Nearly a dozen Minnesota cities have passed laws to temporarily ban recreational marijuana dispensaries from opening in their jurisdictions as a new state law legalizing adult-use cannabis is poised to go into effect. Minnesota lawmakers passed the bill, which legalizes marijuana for adults aged 21 and older, in May, and the legislation is slated to go into effect on August 1.
Minnesota’s cannabis legalization bill allows adults 21 and older to use marijuana recreationally and to possess up to two ounces of cannabis in a public place, beginning on August 1. The bill also legalizes the possession of up to two pounds of marijuana in a private residence and the limited home cultivation of cannabis by adults aged 21 and older. Under the legislation, adults would be allowed to grow up to eight cannabis plants at home, including four mature, flowering plants.
The bill also legalizes commercial cannabis activity, with regulated sales of recreational marijuana coming after rules are drafted and approved by the Office of Cannabis Management, a new state agency created by the legislation. The new agency will also regulate medical marijuana and cannabis products derived from hemp.
The law also gives local governments some control over cannabis businesses that locate within their jurisdictions, including limiting the number of cannabis retailers that can set up shop within a town’s city limits to one retailer per every 12,500 residents, with a minimum of one dispensary. But outright bans on dispensaries are not allowed.
State lawmakers included provisions barring local governments from banning cannabis businesses after local control laws in other states led to so-called cannabis deserts, where consumers had little or no access to legal cannabis. Jason Tarasek, an attorney at the cannabis law practice Vicente LLP who manages the firm’s Minnesota office, said that he is “grateful that the Minnesota state legislators paid careful attention to the failed policies in those states that allowed local governments to prevent cannabis businesses from operating in their jurisdictions.”
“By precluding local governments from opting out, yet giving municipalities power to regulate the time, place and manner of the operations of cannabis businesses, Minnesota is much more likely to put the illicit market out of business in every corner of the state,” he added.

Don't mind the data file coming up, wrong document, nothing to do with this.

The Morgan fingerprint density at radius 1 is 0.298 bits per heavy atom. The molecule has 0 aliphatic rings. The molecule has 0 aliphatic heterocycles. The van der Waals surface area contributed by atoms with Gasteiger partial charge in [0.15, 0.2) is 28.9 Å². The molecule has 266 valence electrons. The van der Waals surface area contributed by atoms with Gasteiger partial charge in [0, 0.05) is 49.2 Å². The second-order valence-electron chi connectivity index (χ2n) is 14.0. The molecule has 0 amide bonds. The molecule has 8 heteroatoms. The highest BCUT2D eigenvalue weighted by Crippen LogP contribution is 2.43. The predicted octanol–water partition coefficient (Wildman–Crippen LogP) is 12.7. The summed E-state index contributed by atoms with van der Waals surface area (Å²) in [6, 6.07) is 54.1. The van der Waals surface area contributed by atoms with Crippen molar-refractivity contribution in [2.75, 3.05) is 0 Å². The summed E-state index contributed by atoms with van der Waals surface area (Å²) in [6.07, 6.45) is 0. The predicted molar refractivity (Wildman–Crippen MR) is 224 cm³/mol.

Cities Passing Temporary Bans on Retail Sales
State agencies have set a target date of May 2024 to begin accepting applications for adult-use cannabis retailers, according to a report from Minnesota Public Radio News, with dispensary sales of recreational marijuana anticipated to start in January 2025. But with the legalization of possession only days away, many cities are taking steps to temporarily ban retail sales of cannabis until state regulations take effect.
In Rochester, Minnesota, city leaders are considering a prohibition on retail cannabis sales until January 2025. If the ban is approved, the city would join at least 10 others that have passed similar temporary bans on retail cannabis sales. Rochester city clerk Kelly Geistler says the temporary ban will give the city council time to decide what kind of rules governing cannabis businesses are appropriate for the community.
“We’re really just trying to preserve the space to get our ordinance in order so that we can be in lockstep with the state when they kick off their function, which they don’t have a prescribed date,” Geistler said in a statement to Minnesota Public Radio News. “But they have indicated that that’s likely to be January 2025.”
City officials in Mankato, Minnesota have also recently approved a temporary ban on cannabis retailers, with city manager Susan Arntz noting that local officials will have less influence over cannabis rules compared with other regulated products.
“It’s a completely different process,” Arntz said. “In this case, the city is less involved in the licensing, whereas with alcohol and tobacco, we are more involved.”
But she added that cities will be responsible for enforcing licenses once they have been issued by state regulators.
“Until the rules are published, you know, there’s a lot of unknowns,” she said.
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